Around 6:30 p.m., on Saturday night, Titusville native J.J. Bleday received a phone call, and heard words that every kid that’s played baseball wants to hear: “Congratulations, you’ve been drafted.”
Bleday, a son of Kathy and Ray Bleday, grew up in Titusville, and for two years — freshman and sophomore year — played baseball at Art Pearson Field as a Rocket.
In an effort to play more baseball, and enhance his skills, Bleday moved to Florida, where he attended A. Crawford Mosley High School, in Lynn Haven.
Bleday was a standout pitcher and outfielder for the Mosley Dolphins, and his talents did not go unnoticed.
“I knew I was going to get drafted,” Bleday said, recalling the phone call. “It was just a matter of time.”
For Bleday, the time came in the 39th round of the MLB Draft, when the San Diego Padres picked him up as an outfielder.
“My agent called me and told me I had been drafed,” Bleday said. Then, shortly after hanging up, a call from the Padres came through, and congratulated him.
It was a nice gesture, but Bleday, who is 18 and just graduated high school, isn’t ready to jump into the majors just yet.
While he was still attending THS, Bleday committed to Vanderbilt University, and he hasn’t gone back on his word.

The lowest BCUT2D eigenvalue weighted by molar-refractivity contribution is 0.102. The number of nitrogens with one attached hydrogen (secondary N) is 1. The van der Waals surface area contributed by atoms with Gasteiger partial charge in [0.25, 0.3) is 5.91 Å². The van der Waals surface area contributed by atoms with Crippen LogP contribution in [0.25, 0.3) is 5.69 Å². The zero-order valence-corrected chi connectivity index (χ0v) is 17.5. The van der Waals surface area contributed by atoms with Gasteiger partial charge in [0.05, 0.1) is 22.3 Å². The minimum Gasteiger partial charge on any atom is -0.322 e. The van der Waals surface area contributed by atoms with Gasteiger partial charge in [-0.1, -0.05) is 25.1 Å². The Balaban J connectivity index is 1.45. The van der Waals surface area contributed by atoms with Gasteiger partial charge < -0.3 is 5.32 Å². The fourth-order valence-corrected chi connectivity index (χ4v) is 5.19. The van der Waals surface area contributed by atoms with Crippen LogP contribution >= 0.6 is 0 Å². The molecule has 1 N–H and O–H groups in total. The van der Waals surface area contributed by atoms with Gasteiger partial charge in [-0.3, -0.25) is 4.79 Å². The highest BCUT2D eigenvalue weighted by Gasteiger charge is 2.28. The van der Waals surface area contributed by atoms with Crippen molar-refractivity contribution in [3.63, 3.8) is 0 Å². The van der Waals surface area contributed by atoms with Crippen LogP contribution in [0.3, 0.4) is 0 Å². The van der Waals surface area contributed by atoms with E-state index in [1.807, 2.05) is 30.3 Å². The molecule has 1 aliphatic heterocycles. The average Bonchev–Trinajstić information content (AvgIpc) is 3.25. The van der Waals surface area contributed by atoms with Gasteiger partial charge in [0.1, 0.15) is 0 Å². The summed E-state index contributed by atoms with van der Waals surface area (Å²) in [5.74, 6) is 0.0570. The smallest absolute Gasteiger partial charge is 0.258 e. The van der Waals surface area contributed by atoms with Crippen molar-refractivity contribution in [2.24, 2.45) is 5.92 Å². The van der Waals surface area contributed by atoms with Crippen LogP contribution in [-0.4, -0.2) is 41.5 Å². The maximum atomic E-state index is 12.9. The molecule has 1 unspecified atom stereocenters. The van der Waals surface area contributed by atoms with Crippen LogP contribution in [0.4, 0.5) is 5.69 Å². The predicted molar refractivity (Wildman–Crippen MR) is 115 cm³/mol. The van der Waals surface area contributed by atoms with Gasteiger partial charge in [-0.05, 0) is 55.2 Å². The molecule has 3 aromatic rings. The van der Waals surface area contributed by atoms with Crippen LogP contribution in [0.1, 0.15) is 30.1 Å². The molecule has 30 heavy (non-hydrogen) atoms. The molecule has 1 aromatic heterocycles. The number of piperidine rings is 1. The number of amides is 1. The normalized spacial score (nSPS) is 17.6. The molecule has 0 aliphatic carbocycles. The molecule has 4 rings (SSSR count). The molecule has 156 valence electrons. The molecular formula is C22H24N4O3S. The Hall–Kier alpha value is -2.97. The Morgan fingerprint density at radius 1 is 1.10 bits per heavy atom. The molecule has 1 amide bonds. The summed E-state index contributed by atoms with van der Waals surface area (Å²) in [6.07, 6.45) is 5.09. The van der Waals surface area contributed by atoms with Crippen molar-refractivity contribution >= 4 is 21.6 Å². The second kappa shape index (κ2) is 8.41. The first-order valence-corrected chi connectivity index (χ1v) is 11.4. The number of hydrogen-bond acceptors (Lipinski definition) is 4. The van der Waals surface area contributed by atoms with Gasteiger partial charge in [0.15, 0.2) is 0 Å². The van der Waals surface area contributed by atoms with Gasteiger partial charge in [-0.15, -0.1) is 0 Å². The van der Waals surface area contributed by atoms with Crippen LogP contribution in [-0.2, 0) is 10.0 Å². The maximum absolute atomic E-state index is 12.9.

Bleday’s plan at Vanderbilt is to “mature on and off the field,” he said.
The left-hander is a standout in the outfield, but he can also take control on the mound, although, that’s not his main priority moving forward.
He ended his senior season with the Dolphins with a batting average around .340, and athlough his arm can throw heat, Bleday thinks his big bat is a better asset.
“I think I can compete at a higher level with my hitting,” he said. “I’d say hitting is the biggest thing I have to offer.”
After a few years at Vanderbilt, Bleday thinks he will be ready for the draft, and hopefully his skills will advance him into a higher round.
The goal for Bleday, of course, is to be picked as the number one overall. But as far as teams go, it doesn’t really make a difference to him.
“I don’t think it really matters who drafts me,” Bleday said. “As long as they see my talent and what I can become, it doesn’t really matter about the teams.”
With a solid future ahead, Bleday doesn’t hesitate to look back to his roots.
“It all started in Titusville. Ever since I was little I was just playing as much as I could,” he said.
“I appreciate all the families, all the teachers, and everyone who’s helped me get to where I am today,” Bleday said.
The reasoning behind moving to Florida was to play even more, through all four seasons. Something impossible to do in northwestern Pennsylvania. The opportunity also got more looks from MLB teams.
For Little Leaguers looking to go in the same direction as Bleday, he offers some advice: “It doesn’t matter where you come from. All that matters is how hard you work and how much heart you’ve got.”